Wednesday, July 25, 2012

High Intensity Training, Fitness and Training Time

Most coaches will argue that training time is a valuable commodity. This is especially true for college programs. In the US, the amount of time spent training is strictly regulated by the NCAA. In addition, college coaches must compete with the academic demands placed on student athletes. So, a question that is at the forefront of training is, how best to use limited training time to improve fitness as well as technical and tactical abilities. One concept that is gaining interest is the use of high-intensity training (HIT) to improve fitness. These programs require athletes to perform a few very high intensity efforts rather than prolonged, moderate-intensity exercise to improve endurance capacity. The advantage of HIT programs is the potential to affect fitness with a much shorter time requirement. A new study focused on using HIT to improve fitness in female college soccer players. The researchers found that HIT worked very well – it was as effective in improving VO2max and it required less training time compared a traditional endurance training program.
The subjects for the study were all members of a women’s Division III college soccer team (Willamette University in Salem, OR). The study was conducted over a 5 week period that coincided with their spring training season (non-competitive). Half of the team was put on a traditions endurance training program and the remainder was placed on a high-intensity, interval program.

Before and after training, each player’s maximal oxygen consumption (VO2max) was measured using a laboratory-based treadmill test. Performance on the Yo-Yo endurance test was also measured. The Yo-Yo test is an intermittent shuttle run where performance is determined by the number of shuttle circuits the athlete is able to complete before exhaustion.

As for training, the two groups completed their training protocol twice per week for the five week test period. The HIT players performed five repetitions of a 30 sec maximum sprint separated by a 4.5 minute recovery. This resulted in a total training time of 25 minutes. After three weeks of training, the recovery interval was reduced to 3.5 minutes. This shortened the total training time to 20 minutes. On the other hand, the endurance training group performed 40 minutes of running at 80% of their VO2max.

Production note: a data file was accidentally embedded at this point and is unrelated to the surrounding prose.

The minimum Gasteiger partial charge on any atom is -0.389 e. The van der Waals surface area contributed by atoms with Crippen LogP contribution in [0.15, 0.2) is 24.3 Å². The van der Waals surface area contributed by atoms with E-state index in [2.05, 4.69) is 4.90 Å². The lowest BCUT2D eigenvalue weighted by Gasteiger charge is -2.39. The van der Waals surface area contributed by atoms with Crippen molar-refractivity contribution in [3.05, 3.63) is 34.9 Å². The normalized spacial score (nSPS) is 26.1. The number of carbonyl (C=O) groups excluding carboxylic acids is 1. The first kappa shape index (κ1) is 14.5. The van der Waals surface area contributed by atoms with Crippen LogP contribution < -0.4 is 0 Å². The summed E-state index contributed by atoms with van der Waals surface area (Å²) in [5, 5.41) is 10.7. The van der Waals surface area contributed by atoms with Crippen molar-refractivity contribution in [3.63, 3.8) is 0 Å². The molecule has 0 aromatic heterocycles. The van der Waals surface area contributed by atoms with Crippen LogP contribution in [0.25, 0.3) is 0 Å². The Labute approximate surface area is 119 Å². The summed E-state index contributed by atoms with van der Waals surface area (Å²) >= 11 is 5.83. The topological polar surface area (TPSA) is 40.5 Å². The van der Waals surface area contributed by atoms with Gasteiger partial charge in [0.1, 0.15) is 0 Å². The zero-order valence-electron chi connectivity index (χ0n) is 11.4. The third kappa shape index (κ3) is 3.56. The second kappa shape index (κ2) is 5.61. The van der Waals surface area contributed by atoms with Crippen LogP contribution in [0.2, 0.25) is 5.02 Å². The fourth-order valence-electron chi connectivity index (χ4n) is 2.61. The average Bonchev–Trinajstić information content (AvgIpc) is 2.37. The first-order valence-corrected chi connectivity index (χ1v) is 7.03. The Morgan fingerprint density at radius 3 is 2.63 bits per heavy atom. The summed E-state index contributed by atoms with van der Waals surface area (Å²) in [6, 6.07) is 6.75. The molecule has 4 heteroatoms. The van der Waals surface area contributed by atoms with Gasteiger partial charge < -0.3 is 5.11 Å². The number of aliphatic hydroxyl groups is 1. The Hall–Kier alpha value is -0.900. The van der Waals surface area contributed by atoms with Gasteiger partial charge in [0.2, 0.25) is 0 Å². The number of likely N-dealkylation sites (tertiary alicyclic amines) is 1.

The researchers found that both HIT and endurance training, twice per week for five weeks, improved VO2max by about 4%, from 50.7 to 52.7 ml O2/kg/min. It also increased performance on the Yo-Yo test by around 12%. When comparing the effectiveness of the training programs, the magnitudes of improvement were very similar. That is, both program resulted in similar gains in VO2max and Yo-Yo test performances.

The important finding of this study is that HIT elicited the same improvement in fitness with one-half of the training time. The HIT players trained for 20-25 minutes per session while the endurance group trained for 40 minutes. The authors of the study argue that this more economical use of practice time can have advantages. Given that the amount of time spend training is governed by the NCAA, spending 20 fewer minutes on fitness activities allows more time to be spent on technical and tactical training. They also point out that a more efficient use of practice time gives the players more time to focus on non-soccer activities such as school work.

The results of this study are in line with what others have found. High intensity training is a more “efficient” way of improving fitness and VO2max. Short, high-intensity efforts require less time to complete than traditional endurance training and result in the same improvement in fitness. This has led many to advocate this sort of training for team sports where practice time may be limited and/or where emphasis on individual and team skills is needed.


Rowan AE, Kueffner TE, Stavrianeas S (2012) Short duration high-intensity training improves aerobic conditioning of female college soccer players. International Journal of Exercise Science, 5: 232-238.